It turns out that Remington, meaning Remington Outdoor Corp., wasn’t too big to fail. Looking at reportedly about a half-billion dollars of debt and having made a ruinous decision to get out of the AR and pistol business right before this year’s surge in demand, it was over.
After going into bankruptcy for the second time in two years, a judge in northern Alabama decided to allow the oldest company in American firearms to be broken up. An offer for the whole shebang came in, but U.S. Bankruptcy Court Judge Clifton R. Jessup, Jr. ruled that it came in too late.
What was Remington Outdoor was sold to seven different bidders for a total sum of $155 million. In case you hadn’t heard, Ruger is to acquire the property and assets of Marlin for $30.1 million, Sierra Bullets' parent company is walking away with the Barnes Bullet business for $30.5 million in cash, and the parent company of Palmetto State Armory was high bidder for DPMS, Harrington & Richardson, Stormlake, suppressor company AAC and Parker. Franklin Armory Holdings acquired Bushmaster, while retail giant Sportsman’s Warehouse picked up Tapco.
Vista Outdoor was the big winner and the big spender at $81.4 million, acquiring not only the big Remington ammunition plant in Lonoke, Ark., and the accessory business but also getting the Remington name and trademarks.
But the gunmaking portion of Remington, which only includes actual Remington guns, not the trademarks, was bid on by a group that no one I knew had ever heard of for $13 million. Roundhill Group, LLC's winning bid also obtained them the factory in Ilion, N.Y., the museum there and a barrel-making facility in Lenore city, Tenn.
Realize that all of the sales are still pending final approval, even though press releases have been flying fast and furious.
I was able to speak with Jeff Edwards of Roundhill, and he is an industry veteran, having spent many years at Easton. Since then, he has been involved in turning firearm companies around and putting them in a better position for the future. Though I didn’t know him, he is friends with many of my friends, and they speak well of him.
“Truthfully, it’s an iconic brand. If you don’t know Remington, odds are you’ve been living in a cave,” he told me as to why Roundhill sought to purchase Remington. “We have worked with quite a few firearms and ammunition companies,” he said, and they saw the chance to save and turn around the oldest firearms company in America.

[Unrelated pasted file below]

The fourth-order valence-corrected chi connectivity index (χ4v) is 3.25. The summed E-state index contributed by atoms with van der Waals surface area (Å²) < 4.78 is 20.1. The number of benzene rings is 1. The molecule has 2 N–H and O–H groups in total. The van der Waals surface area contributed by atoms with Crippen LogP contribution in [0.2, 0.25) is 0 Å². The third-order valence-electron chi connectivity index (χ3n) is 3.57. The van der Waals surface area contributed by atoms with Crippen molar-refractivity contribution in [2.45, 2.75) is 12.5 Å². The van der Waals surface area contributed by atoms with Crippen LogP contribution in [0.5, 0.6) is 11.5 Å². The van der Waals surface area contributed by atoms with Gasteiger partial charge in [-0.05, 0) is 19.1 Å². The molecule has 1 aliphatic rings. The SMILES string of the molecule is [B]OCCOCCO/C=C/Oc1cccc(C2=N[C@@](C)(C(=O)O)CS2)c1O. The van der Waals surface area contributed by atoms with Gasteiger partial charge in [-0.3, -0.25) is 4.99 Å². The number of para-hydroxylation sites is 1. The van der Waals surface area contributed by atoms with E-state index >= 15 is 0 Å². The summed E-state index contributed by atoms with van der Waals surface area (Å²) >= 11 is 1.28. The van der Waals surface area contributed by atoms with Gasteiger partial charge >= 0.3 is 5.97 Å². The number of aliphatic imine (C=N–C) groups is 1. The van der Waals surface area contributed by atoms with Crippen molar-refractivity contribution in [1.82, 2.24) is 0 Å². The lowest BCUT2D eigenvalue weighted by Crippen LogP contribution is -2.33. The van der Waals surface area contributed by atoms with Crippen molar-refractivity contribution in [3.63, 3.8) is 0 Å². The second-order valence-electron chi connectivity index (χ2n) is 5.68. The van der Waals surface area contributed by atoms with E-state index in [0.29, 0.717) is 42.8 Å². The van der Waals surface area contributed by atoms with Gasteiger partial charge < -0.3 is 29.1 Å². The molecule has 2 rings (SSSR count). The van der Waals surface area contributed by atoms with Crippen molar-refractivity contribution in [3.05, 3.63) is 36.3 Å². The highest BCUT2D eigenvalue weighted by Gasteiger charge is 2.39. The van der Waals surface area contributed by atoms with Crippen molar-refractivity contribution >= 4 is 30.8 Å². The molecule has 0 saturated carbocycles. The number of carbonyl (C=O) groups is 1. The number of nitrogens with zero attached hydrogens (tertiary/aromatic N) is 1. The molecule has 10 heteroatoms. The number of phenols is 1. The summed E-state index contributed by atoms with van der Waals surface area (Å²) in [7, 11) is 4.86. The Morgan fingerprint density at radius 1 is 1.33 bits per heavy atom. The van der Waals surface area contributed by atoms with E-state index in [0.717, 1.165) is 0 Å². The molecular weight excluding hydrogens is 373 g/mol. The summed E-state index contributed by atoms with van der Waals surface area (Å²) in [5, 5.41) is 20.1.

Much like the Winchester name is licensed from Olin Corp to Browning for use on Winchester rifles and shotguns, this new Remington Arms, whatever its final name is, will likely have a similar deal with Vista. It was only knowing that deal could be done that made the Roundhill bid practical—so a thanks will be due to the folks at Vista Outdoor once Remington guns are flowing again.
In talking with many industry guys, including some whose companies had acquired what used to be bits that belong to Remington, the fate of the workers who make Remington guns was on the top of their minds. Would it be broken up and just sold with people out of work and out of luck? In a word, no.
“We are going to work our [tails] off and make a good product,“ Edwards said.
There have been a lot of executives at Remington over the years who said they were going to do just that. But talk is cheap, as are platitudes. What Edwards told me was it “will be through the guns that we build and the way we run the business that will earn everyone’s respect.”
From our conversation, it was clear that, not only is he sharp business man, but he’s a gun guy and hunter. He’s not a corporate raider.
It’s still early, but Edwards told me that they are “committed to keeping Ilion open,” and that “nothing is off the table“ when it comes to working with the union at Ilion. “We have intent to work with them, to come to an agreement,“ he said.
Edwards also told me that Roundhill, which has quite a few good guys, will get things set up for success and step out of the way. “We will be creating an executive team to actually run the company," he said.
After being nearly wrecked through disastrous decisions made by its CEO and parent company, Smith & Wesson was acquired by a company no one had ever heard of, Saf-T-Hammer, back in 2001 for $15 million. New management and the employees in Springfield, Mass., made good decisions and good guns from that point on. They proved it was possible for a gun company to come back from the brink.
Again, all of the sales have been approved but have not gone to settlement, but it appears to me that with good leadership, good decisions and good guns, Remington can survive this and live up to its proud name.
"Big Green,” as we like to call it, will not be the same, and it may be less than big going forward, but it appears that it has a future, one that will be determined by its leadership and, most of all, by its workers. They will be judged by the guns they make, with the Model 700, Model 870, Model 1100, Model 11-87 and R1 1911 likely leading the recovery of this great name in American guns.